And to be fair, that’s probably about right. There were some industry protagonists who questioned whether the German industry would have reached its initial targets anyway, particularly given the continued delays seen in the connection of German offshore wind energy projects to the national grid.

It does, however, raise questions as to whether with this downsizing, Germany will continue to push towards the cost reduction in renewables that the politicians in Berlin are demanding.

After all, the industry will need to continually see growth and expansion if long run costs are to be reduced through economies of scale.

We’ll see what the next few days brings, but the market will certainly continue to see challenging times ahead. Not least as some of the largest players struggle with their business models.

The industry will have to work hard this week to ensure delegates in Frankfurt go away with reasons to be cheerful.

The last European Wind Energy Association Offshore conference in Amsterdam two years ago took place under some very different market conditions.

In our assessment of that conference, we reported that most delegates bemoaned a lack of firmer political targets for offshore wind development beyond 2020.

So whilst the industry has gone through quite a learning curve on the ground - as technology has evolved, installation methods have improved and the finance industry has started to take a bigger interest - the macro picture is still bedeviled by uncertainty.

This uncertainty was increased further this week, in the conference’s host country, Germany, as Berlin announced a reduction in its offshore wind targets to 6.5GW by 2020 and 15 gigawatts by 2030, from 10GW and 25GW, respectively.

The official industry response from the German offshore wind lobby, BWE, was that now was not yet the time to panic.

And to be fair, that’s probably about right. There were some industry protagonists who questioned whether the German industry would have reached its initial targets anyway, particularly given the continued delays seen in the connection of German offshore wind energy projects to the national grid.

It does, however, raise questions as to whether with this downsizing, Germany will continue to push towards the cost reduction in renewables that the politicians in Berlin are demanding.

After all, the industry will need to continually see growth and expansion if long run costs are to be reduced through economies of scale.

We’ll see what the next few days brings, but the market will certainly continue to see challenging times ahead. Not least as some of the largest players struggle with their business models.

The industry will have to work hard this week to ensure delegates in Frankfurt go away with reasons to be cheerful.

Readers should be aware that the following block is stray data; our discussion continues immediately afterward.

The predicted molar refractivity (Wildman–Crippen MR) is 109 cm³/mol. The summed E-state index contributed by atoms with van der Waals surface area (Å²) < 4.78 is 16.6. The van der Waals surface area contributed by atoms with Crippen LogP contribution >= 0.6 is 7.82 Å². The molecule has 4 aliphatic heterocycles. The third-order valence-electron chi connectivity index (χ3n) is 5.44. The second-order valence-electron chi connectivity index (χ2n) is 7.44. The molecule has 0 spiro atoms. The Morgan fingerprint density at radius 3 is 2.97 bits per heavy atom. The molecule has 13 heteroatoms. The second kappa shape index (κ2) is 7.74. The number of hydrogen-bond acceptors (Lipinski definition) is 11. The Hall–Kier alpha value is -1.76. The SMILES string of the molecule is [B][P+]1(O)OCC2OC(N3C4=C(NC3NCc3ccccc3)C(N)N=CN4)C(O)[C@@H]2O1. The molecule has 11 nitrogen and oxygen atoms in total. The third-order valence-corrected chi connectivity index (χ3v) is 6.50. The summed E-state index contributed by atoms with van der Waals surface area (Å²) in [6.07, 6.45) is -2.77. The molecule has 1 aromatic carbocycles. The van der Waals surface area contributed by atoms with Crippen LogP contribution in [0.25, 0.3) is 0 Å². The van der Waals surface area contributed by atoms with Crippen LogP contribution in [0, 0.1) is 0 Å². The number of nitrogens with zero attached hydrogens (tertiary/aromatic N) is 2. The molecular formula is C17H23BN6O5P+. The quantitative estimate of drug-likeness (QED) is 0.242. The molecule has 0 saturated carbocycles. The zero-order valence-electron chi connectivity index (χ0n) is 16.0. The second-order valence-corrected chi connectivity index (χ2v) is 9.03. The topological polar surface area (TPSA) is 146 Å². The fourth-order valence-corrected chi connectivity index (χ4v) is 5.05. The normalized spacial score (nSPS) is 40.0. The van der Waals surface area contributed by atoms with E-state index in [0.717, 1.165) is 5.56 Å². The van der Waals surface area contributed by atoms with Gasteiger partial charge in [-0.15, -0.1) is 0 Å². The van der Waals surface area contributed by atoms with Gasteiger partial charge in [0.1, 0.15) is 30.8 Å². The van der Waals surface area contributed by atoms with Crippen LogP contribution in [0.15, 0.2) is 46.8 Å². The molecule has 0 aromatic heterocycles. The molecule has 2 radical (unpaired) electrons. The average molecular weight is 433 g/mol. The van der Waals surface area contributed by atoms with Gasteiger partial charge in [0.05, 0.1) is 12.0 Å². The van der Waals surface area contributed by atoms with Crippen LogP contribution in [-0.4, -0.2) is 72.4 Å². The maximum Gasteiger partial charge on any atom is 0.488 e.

The last European Wind Energy Association Offshore conference in Amsterdam two years ago took place under some very different market conditions.

In our assessment of that conference, we reported that most delegates bemoaned a lack of firmer political targets for offshore wind development beyond 2020.

So whilst the industry has gone through quite a learning curve on the ground - as technology has evolved, installation methods have improved and the finance industry has started to take a bigger interest - the macro picture is still bedeviled by uncertainty.

This uncertainty was increased further this week, in the conference’s host country, Germany, as Berlin announced a reduction in its offshore wind targets to 6.5GW by 2020 and 15 gigawatts by 2030, from 10GW and 25GW, respectively.

The official industry response from the German offshore wind lobby, BWE, was that now was not yet the time to panic.

And to be fair, that’s probably about right. There were some industry protagonists who questioned whether the German industry would have reached its initial targets anyway, particularly given the continued delays seen in the connection of German offshore wind energy projects to the national grid.

It does, however, raise questions as to whether with this downsizing, Germany will continue to push towards the cost reduction in renewables that the politicians in Berlin are demanding.

After all, the industry will need to continually see growth and expansion if long run costs are to be reduced through economies of scale.

We’ll see what the next few days brings, but the market will certainly continue to see challenging times ahead. Not least as some of the largest players struggle with their business models.

The industry will have to work hard this week to ensure delegates in Frankfurt go away with reasons to be cheerful.

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Become a member of the 6,500-strong A Word About Wind community today, and gain access to our premium content, exclusive lead generation and investment opportunities.